All software was written in 64 bit Python 3.3 (3.3.2.1) with Numpy and Scipy libraries included. The plots were produced using Matplotlib 1.3.0. The software used in this study is copyrighted by Renaissance Man Engineering, but it can be made available to users for testing purposes upon request of the first author.

2.4. Histogram Matching Method Destriping Algorithm Description

We have tested three techniques for removing striping, and have presented some of these results previously [5]. These techniques are:
  • Offset correction for night scenes similar to what is described in the On-Orbit DNB Calibration section above.
  • Gain correction for moonlit scenes using the Moment Matching (MM) technique.
  • Complete correction over the entire dynamic range using the Histogram Matching Method (HMM).
Several other destriping techniques have been used for MODIS and other instruments [26] and we considered these, but have found that histogram matching is the most versatile. It is also the only technique capable of handling the large dynamic range of the DNB [27]. It is important to emphasize that the destriping techniques described here can be completely automated and thus embedded as a post-processing step in the operational production of DNB SDR and the Near Constant Contrast (NCC) product. Scenes are not selected manually and no geographic criteria are used to select data. Only solar and lunar illumination criteria are used. With our software we were able to process ensembles of DNB scene radiance data collected over three 24 h periods in a short time on one desktop computer with no manual intervention. The gain and offset adjustments from these processes could be directly applied to the calibration coefficients and filtered as they now are in the RSBAutoCal process.
HMM was originally designed for Landsat [28], and equalizes cumulative histograms of radiance distributions per detector in order to correct offset, gain and nonlinearity. We believe that HMM is better than MM because it is able to correct nonlinearity, whereas MM cannot. It is also capable of dealing with distributions for detectors that saturate or have a lower limit. In this regard MGS is the most challenging of the three gain stages because it is limited at both ends of its dynamic range, and the available scenes are limited to a small fraction of each orbit. Also, the methods described so far involve selectively processing uniform parts of scenes, but by nature the twilight region is not uniform. The NCC imagery produced from DNB produces a pseudo-albedo for day, twilight and night in such a way as to eliminate the orders-of-magnitude changes in radiance over the twilight transition region [29]. Therefore, any striping in the MGS becomes much more visible in the NCC. Because of this, it is important to correct for all non-uniformity in all scenes, including in the twilight.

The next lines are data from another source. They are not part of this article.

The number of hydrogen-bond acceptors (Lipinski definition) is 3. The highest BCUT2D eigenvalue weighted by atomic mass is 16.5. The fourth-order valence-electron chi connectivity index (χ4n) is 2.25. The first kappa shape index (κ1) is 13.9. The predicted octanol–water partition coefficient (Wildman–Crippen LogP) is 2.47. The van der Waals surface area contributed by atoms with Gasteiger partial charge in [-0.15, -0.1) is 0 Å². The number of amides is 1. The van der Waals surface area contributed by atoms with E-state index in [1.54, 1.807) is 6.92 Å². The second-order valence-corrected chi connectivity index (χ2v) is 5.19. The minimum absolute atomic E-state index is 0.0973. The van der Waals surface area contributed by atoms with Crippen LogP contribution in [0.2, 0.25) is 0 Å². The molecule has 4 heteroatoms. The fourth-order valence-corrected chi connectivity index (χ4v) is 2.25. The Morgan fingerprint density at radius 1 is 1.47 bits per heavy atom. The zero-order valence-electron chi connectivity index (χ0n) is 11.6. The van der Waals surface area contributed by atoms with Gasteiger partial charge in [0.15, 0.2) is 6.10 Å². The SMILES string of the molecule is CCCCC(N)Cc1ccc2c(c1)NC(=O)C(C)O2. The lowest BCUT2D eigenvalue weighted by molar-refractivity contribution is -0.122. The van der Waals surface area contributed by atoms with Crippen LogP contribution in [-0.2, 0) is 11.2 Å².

There are variations of the HMM destriping, so our particular algorithm will be described here. The process is applied to radiances that have already been calibrated rather than using digital counts. For the DNB it is important that each aggregation zone be processed separately, and we do not make the assumption that the two symmetric aggregation zones that use the same aggregation mode would have the same striping. Several filters are applied before collecting the radiances into the ensemble. It is important that for every filter that is applied, the criteria does not skew the statistics. For example, the calibrated radiances, even in a perfectly uniform scene, will have variable levels because of striping. Therefore, if a filter selects radiances only within a certain range using the calibrated radiance, then the true ensemble will have variability in the true range. For all radiance testing, we impose a rule that if any of the radiances for any of the detectors have a radiance in the same sample below a threshold, then they are all excluded from the ensemble. Given the problems with filtering, it is tempting to do no filtering at all and simply allow all values into the ensemble. This creates problems, however, because then the ensemble would become too large, and also, too many histogram levels would be required to cover the entire seven orders of magnitude of possible radiance values.
One filter that we often use is a uniformity filter. Determining the uniformity by comparing adjacent detectors would not work because the striping itself causes nonuniformity and such a test would exclude out-of-family detectors more often than in-family detectors. So instead, the detector radiance is subtracted from the radiance in the next scan, and the ratio is taken relative to their mean value. If the ratio is too large, then both of the pixel’s radiances are excluded from the ensemble. This test creates a problem with very dark scenes, so there is a minimum radiance at which this test is applied. However, as explained above, in order to avoid excluding some detectors more than others, if any of the detectors is below a threshold radiance, then the uniformity test is not applied.